BlackBerry, once king of the smartphone market, now finds itself considering 'strategic options.' Here's how it all came apart.
Watching BlackBerry stumble and fall during the last few years has not been pleasant. The company once stood at the top of the smartphone market. Its smartphones were carried by mobile professionals in the tens of millions. These devices were the envy of the office, and the company helped push mobility in new and exciting directions.
And then everything went wrong.
The company made a number of mistakes along the way that led to its current position at the bottom of the smartphone market. It's still losing share. BlackBerry this week announced that it is exploring strategic options, including an outright sale of the company to investors or other third parties. BlackBerry is close to the end of the road and desperately seeking an escape route.
Here's how BlackBerry found itself trapped with nowhere to go.
1. It Wrote Off The iPhone
Former BlackBerry co-CEO Mike Lazaridis scoffed at the original iPhone. He thought it was a toy. He derided its poor battery life and balked at the idea that anyone would want to type on glass when BlackBerrys offered full QWERTY keyboards.
The original iPhone may not be impressive by today's standards, but there's no denying that it forever altered the smartphone paradigm. It offered a big screen, a capable browser and the best music/video experiences available from a mobile device, something that BlackBerrys (and most other smartphones at the time) did not.
As the saying goes, BlackBerry didn't adapt -- at least, not fast enough -- to the changes in the market. Classic Darwinism in action. (Nokia is guilty of this too.)
The BlackBerry PlayBook tablet is one of the biggest tech industry failures in in recent memory. The company introduced the tablet during the fall of 2010 (following the debut of the original Apple iPad tablet earlier that year), and brought the PlayBook to market in April 2011.
BlackBerry's leadership probably thought it was responding to the Apple iPad in a timely manner, getting a competitive product to market as quickly as it could. It did this at the expense of its smartphones. BlackBerry pulled resources away from its smartphone development teams in the months leading up to the PlayBook's debut. Instead, it should have skipped the tablet altogether and focused on its core smartphone business, which was already in trouble. (Handset sales historically are responsible for 80% of BlackBerry's revenue.)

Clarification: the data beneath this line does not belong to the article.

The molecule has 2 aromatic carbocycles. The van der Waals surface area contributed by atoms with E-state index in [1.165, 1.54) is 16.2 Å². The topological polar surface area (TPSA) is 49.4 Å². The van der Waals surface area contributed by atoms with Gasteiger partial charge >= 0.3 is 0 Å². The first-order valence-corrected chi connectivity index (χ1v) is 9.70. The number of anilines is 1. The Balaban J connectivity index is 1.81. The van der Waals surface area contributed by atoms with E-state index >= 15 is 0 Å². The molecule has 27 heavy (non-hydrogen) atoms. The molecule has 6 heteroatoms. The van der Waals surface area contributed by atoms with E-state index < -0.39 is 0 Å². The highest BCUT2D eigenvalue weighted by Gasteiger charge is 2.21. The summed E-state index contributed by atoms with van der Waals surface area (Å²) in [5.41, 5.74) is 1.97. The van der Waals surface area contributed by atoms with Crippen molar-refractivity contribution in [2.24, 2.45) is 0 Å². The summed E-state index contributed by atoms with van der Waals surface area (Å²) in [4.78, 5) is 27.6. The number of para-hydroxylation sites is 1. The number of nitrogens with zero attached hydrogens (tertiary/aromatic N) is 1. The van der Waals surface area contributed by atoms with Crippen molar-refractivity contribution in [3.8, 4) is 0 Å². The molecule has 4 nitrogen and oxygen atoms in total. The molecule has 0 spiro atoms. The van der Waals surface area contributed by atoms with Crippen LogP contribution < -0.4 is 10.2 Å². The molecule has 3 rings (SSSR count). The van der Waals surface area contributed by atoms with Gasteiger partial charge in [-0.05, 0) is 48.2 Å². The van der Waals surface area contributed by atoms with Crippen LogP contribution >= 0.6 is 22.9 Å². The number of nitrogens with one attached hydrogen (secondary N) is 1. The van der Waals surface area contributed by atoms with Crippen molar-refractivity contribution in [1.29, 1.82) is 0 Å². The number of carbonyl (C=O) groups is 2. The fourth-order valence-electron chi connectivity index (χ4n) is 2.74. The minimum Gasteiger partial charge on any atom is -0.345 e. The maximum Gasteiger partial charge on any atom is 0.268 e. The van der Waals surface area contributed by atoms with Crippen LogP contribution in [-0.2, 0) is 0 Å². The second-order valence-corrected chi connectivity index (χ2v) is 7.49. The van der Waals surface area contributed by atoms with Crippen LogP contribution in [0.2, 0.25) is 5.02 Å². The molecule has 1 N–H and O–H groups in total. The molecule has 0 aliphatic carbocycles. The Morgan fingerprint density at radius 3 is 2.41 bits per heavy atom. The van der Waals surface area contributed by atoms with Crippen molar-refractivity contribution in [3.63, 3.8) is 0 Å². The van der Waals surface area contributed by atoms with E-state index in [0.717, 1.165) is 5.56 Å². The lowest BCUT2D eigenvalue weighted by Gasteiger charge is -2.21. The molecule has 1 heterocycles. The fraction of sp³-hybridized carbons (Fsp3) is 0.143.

The one thing BlackBerry did right with the PlayBook was to base the operating system on QNX, which it had purchased earlier. QNX and PlayBook OS eventually led to the foundation of today's BlackBerry 10 operating system. If BlackBerry had only skipped the PlayBook and begun work on BlackBerry 10 right away, it might have had a better chance.
3. BlackBerry Didn't Fire Lazaridis And Balsillie Soon Enough
BlackBerry's former CEOs, Mike Lazaridis and Jim Balsillie, are far more responsible for the company's position today than is current CEO Thorsten Heins. Lazaridis and Balsillie were bullheaded and unwilling to change with the market. They ignored competitive threats from Apple and Google, they frittered away time and money pursuing the PlayBook, and by the time they realized their mistakes it was too late.
BlackBerry's board of directors should have recognized this sooner and done something about it. It was obvious to everyone else that Lazaridis and Balsillie didn't know how to handle the changing market.
Why did the board not see it? Had BlackBerry's board noticed the writing on the wall 12 months earlier, the company might be in a much better place right now. Was the board scared of what would happen if it fired the two founders of the company?
Lazaridis and Balsille stepped down from their co-CEO roles in December 2011, ceding control to Heins, who officially became CEO in January 2012. Heins hit the ground running, but BlackBerry was already too far behind to catch up.
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